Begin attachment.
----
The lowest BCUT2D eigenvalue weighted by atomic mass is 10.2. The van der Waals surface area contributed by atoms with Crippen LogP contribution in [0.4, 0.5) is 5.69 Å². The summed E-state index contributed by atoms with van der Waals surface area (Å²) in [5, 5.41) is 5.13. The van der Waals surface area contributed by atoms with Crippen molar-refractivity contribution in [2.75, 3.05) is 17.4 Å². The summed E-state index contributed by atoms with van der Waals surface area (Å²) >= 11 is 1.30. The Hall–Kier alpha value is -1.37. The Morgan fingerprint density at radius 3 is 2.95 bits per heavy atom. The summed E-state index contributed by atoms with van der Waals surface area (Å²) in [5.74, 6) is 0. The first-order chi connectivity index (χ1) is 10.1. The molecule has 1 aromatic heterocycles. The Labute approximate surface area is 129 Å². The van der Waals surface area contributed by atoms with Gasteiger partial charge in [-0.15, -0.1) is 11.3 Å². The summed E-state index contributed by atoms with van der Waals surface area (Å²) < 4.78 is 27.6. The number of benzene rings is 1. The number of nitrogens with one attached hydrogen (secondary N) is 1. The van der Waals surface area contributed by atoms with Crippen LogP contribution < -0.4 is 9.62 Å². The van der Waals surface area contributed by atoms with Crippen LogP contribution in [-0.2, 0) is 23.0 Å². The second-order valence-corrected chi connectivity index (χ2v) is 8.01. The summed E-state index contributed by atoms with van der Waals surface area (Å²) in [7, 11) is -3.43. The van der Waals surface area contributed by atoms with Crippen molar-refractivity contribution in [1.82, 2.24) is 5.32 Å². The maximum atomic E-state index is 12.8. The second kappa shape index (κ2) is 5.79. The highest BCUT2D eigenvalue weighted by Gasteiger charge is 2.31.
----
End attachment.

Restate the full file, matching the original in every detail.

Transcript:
The lowest BCUT2D eigenvalue weighted by atomic mass is 10.2. The van der Waals surface area contributed by atoms with Crippen LogP contribution in [0.4, 0.5) is 5.69 Å². The summed E-state index contributed by atoms with van der Waals surface area (Å²) in [5, 5.41) is 5.13. The van der Waals surface area contributed by atoms with Crippen molar-refractivity contribution in [2.75, 3.05) is 17.4 Å². The summed E-state index contributed by atoms with van der Waals surface area (Å²) >= 11 is 1.30. The Hall–Kier alpha value is -1.37. The Morgan fingerprint density at radius 3 is 2.95 bits per heavy atom. The summed E-state index contributed by atoms with van der Waals surface area (Å²) in [5.74, 6) is 0. The first-order chi connectivity index (χ1) is 10.1. The molecule has 1 aromatic heterocycles. The Labute approximate surface area is 129 Å². The van der Waals surface area contributed by atoms with Gasteiger partial charge in [-0.15, -0.1) is 11.3 Å². The summed E-state index contributed by atoms with van der Waals surface area (Å²) < 4.78 is 27.6. The number of benzene rings is 1. The number of nitrogens with one attached hydrogen (secondary N) is 1. The van der Waals surface area contributed by atoms with Crippen LogP contribution < -0.4 is 9.62 Å². The van der Waals surface area contributed by atoms with Crippen LogP contribution in [-0.2, 0) is 23.0 Å². The second-order valence-corrected chi connectivity index (χ2v) is 8.01. The summed E-state index contributed by atoms with van der Waals surface area (Å²) in [7, 11) is -3.43. The van der Waals surface area contributed by atoms with Crippen molar-refractivity contribution in [1.82, 2.24) is 5.32 Å². The maximum atomic E-state index is 12.8. The second kappa shape index (κ2) is 5.79. The highest BCUT2D eigenvalue weighted by Gasteiger charge is 2.31.